The Werewolf of Paris is unusual in werewolf fiction because it is neither a fantasy nor a mystery. Instead, it is a realistic treatment—sometimes almost a documentary—of the subject and can be considered a historical novel with a werewolf as the principal character. The novel owes as much to Émile Zola’s Germinal (1885) as to any work of fantastic fiction, and like that work it is a depressing and sordid account of human weakness and depravity. Endore saw the human race as having little to admire and much to deplore. Although Bertrand cannot help what he is, in human form, he is a passive character who never achieves any real tragic dimension. He is what he is—he does not like it, but he has to survive and is driven largely by instinct.
Endore’s underlying thesis is that the line between human and beast is very fragile, and a werewolf is particularly unsubtle in crossing it. In fact, the monster Bertrand is obscured by the tidal wave of bloodshed attending the war and the social uprising following it. It is this tendency to subordinate Bertrand to the temporal setting that causes the novel to succeed as historical social comment and fail as a werewolf story. It is hardly surprising that Endore went on to make his reputation as a writer of closely researched historical novels.
Another disappointment for fantasy fans is Endore’s avoidance of any detailed description of the werewolf. Early on, the werewolf is described as being merely an oversized wolf “near as big as a calf”; elsewhere, he is apparently a man and acts like one, but it is clear that he really does change—at least sometimes, the degree perhaps depending upon how much he is influenced by animal nature or plain human depravity. Bertrand is unfortunate, not tragic, but he is undoubtedly a monster who commits horrible, revolting crimes. His death in the asylum is pathetic and unspectacular.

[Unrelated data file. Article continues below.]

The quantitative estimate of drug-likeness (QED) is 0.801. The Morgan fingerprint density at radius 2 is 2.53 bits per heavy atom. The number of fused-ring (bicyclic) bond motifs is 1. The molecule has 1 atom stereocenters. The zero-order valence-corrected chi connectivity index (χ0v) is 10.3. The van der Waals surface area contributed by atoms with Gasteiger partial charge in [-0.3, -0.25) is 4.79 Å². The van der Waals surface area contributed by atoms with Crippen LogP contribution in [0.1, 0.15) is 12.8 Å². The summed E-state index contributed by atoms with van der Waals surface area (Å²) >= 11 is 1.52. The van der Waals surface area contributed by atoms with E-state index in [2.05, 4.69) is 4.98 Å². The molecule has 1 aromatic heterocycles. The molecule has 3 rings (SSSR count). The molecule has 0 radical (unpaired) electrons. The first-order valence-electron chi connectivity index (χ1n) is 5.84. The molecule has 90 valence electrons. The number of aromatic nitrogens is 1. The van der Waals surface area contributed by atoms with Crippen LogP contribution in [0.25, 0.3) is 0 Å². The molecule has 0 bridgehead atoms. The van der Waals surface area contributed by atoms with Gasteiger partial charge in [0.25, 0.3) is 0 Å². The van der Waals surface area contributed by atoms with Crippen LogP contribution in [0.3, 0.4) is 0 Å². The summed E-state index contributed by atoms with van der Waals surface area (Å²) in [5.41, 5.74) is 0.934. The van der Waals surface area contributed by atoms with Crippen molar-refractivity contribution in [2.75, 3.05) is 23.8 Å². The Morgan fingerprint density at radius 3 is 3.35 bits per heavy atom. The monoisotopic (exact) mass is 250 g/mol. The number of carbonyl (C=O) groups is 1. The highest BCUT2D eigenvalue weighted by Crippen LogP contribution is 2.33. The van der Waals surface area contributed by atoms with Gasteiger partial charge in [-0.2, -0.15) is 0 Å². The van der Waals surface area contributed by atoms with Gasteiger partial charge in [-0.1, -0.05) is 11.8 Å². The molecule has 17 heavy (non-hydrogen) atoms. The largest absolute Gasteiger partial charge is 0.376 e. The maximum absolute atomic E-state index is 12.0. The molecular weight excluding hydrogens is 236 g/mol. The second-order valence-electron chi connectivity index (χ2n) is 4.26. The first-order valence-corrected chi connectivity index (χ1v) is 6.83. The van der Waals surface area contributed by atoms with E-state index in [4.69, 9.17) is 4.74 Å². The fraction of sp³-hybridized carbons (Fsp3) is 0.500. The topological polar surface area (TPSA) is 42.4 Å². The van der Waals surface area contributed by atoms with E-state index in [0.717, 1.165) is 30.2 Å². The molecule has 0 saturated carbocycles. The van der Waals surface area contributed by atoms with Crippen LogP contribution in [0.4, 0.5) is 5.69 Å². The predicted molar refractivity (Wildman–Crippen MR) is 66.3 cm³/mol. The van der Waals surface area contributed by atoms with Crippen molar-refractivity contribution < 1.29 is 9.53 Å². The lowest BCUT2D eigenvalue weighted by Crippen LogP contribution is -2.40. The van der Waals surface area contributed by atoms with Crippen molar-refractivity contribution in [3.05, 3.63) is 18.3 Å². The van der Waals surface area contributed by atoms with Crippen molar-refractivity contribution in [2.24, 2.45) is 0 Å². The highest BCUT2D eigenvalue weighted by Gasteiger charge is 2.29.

Although it fails to fit the usual fantasy molds, The Werewolf of Paris has one undeniable quality—it is not soon forgotten. Unlike other such works, it improves with rereading and may claim status as “serious” literature. In an area that has no indisputable classic full-length treatment, The Werewolf of Paris comes closer than any work to the status of classic.